Linguistics is a large field, or set of fields, involving the scientific study of language. At the interface between the sciences and humanities, linguistics is a battleground for anthropologists, philosophers, philologists, poets, theologians, psychologists, biologists, and neurologists, all of whom seek to describe language and how it works from their own perspective. The ever-receding and highly ambitious goal is a theory of how all aspects of language work.
Linguistics has many sub-fields. This includes comparative linguistics (which compares languages to each other), historical linguistics (history of language), and applied linguistics (putting linguistic theories to practical use). As a whole, linguistics concerns itself with three major problems: how we learn languages, how languages vary, and what is universal to language. Serious progress has been made on these questions during the 20th century, but there is still much more to investigate. Language is probably the most complex form of human behavior.
Many of the sub-fields of linguistics are arranged on a spectrum from concrete form to abstract meaning. Ranging from concrete to abstract, these include phonetics (the physical properties of speaking and listening), phonology (the study of specific sounds that make up words), morphology (the study of word structures and variations), syntax (how words are arranged into sentences), semantics (the meaning of words), pragmatics (how sentences are used to communicate messages in specific contexts), and discourse analysis (the highest level of analysis, looking at texts). Many students gain some exposure to these concepts as early as elementary school, but delving deeply into them tends to be a job for language majors or linguists.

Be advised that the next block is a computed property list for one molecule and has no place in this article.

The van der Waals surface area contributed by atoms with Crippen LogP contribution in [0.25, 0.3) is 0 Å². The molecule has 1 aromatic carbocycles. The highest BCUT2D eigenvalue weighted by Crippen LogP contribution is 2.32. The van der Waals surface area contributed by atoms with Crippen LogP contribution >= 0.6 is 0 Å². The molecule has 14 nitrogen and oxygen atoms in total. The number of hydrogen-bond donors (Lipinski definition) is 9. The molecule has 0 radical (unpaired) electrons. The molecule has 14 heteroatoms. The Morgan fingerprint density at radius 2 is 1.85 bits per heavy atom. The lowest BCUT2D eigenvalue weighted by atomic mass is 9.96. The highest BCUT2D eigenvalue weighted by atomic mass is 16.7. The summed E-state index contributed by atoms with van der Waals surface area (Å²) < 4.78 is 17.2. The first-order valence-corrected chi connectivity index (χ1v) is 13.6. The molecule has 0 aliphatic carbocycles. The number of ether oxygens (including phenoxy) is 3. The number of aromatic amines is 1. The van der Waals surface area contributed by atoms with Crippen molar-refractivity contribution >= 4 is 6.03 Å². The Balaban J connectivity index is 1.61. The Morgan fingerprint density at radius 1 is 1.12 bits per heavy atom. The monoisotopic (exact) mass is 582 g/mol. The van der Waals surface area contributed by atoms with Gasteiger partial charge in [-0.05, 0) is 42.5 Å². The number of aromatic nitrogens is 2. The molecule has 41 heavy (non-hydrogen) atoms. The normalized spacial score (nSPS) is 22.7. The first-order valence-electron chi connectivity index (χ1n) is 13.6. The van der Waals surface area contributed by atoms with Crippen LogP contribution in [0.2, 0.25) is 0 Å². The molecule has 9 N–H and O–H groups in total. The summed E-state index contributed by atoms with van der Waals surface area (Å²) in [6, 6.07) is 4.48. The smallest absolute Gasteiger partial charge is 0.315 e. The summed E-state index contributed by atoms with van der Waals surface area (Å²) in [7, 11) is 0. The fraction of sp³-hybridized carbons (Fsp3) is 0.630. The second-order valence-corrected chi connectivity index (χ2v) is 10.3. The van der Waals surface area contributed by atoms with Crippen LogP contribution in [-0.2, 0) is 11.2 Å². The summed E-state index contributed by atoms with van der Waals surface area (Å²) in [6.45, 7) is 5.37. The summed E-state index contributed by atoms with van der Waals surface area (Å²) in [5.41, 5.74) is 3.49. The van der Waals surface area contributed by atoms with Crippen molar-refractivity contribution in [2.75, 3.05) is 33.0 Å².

Linguistic theories have many large holes which need to be filled, but possibly one of the most interesting is the question of the origin of language: we have little idea when it was. It could been as long as 2.2 million years ago, with early members of the genus Homo, like Homo habilis, or as recently as 200,000 years ago, when modern humans evolved in Africa. Because spoken language leaves no artifacts, analysis of early language use circumstantial evidence like tool complexity. Based on anatomical studies, many scientists suspect that Neanderthals had some rudimentary form of language, and crude reconstructions of Neanderthals pronouncing vowel noises have been synthesized in computers.